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We all need a little charm in our lives and this will give you a chunk of nostalgic magic on a Sunday afternoon. Watch it with your Mum, Granny, niece, nephew or best friend, all washed down with cups of tea. It has old London and a touch of realism amongst the acting. Maybe it's just me but the world of innocence through the eyes of this child is charm itself. Wonderful Celia Johnson and Diana Dors is at her best with her boxer boyfriend and a vision of an England long gone. The market place with the cockney characters a lost era of 'kitchen sink' drama. Buy, enjoy, sigh contentedly at this gem from yesteryear.
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At last I am rewarded for a long search for this film at an affordable price. It seems to be a collectors' item now. I remember first seeing this film when I was a child, and never forgot it. I could even recall the music half a century later. Nostalgic; sometimes you just can't beat low budget films for imagination.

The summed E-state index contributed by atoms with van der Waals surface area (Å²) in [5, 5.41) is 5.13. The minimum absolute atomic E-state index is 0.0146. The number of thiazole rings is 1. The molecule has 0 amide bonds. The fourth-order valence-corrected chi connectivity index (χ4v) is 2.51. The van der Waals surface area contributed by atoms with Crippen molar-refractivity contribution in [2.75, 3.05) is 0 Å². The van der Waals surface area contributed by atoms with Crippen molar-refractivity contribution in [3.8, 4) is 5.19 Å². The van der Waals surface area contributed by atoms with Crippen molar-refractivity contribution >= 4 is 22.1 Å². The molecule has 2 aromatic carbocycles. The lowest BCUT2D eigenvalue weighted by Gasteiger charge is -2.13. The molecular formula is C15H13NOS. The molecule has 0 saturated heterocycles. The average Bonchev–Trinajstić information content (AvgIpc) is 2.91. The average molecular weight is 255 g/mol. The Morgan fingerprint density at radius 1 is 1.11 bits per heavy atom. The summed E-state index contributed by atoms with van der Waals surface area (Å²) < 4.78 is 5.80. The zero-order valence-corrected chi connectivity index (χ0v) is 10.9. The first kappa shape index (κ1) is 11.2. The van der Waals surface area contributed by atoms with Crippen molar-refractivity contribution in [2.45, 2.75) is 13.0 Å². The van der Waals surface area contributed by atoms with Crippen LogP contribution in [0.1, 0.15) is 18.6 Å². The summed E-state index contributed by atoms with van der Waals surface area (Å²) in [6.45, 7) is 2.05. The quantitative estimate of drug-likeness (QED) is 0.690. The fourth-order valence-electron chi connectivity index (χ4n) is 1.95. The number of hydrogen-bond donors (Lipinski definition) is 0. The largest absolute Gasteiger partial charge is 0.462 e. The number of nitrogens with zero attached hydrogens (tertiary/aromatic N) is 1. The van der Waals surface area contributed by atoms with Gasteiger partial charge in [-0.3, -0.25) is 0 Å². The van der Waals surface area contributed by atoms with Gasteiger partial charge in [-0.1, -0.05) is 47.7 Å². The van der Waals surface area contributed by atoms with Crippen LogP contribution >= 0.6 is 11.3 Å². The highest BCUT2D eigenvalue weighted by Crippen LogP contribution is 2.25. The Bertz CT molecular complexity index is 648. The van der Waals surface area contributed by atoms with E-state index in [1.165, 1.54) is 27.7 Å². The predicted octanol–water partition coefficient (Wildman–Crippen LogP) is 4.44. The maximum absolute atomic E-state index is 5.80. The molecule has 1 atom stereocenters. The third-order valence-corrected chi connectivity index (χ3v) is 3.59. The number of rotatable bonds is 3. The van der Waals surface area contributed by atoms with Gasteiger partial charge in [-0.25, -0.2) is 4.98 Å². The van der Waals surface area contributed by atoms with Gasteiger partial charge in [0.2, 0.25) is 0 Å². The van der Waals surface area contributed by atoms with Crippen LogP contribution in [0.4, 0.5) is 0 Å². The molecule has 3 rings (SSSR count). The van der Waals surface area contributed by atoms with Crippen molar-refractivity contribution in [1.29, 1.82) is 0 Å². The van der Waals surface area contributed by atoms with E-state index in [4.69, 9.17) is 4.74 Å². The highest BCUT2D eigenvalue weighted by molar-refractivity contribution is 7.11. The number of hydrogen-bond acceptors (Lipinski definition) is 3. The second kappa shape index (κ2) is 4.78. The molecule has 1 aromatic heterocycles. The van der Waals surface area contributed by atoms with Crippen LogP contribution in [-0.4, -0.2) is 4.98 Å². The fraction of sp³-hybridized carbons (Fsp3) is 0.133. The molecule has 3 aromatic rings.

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I saw this film as a child first time round, and read the original book. I found Wolf Mankowitz's writing rather disappointing, my first experience of literary criticism at the tender age of 11, though even at that age I greatly enjoyed watching him in the TV chat shows of the era - the 1950s. The film was utterly delightful and I have wanted a copy for myself for a long time. I look forward to watching the film again, soaking up the atmosphere of post-war London where I grew up, and also to re-reading the book to see if a 65-year-old is less critical.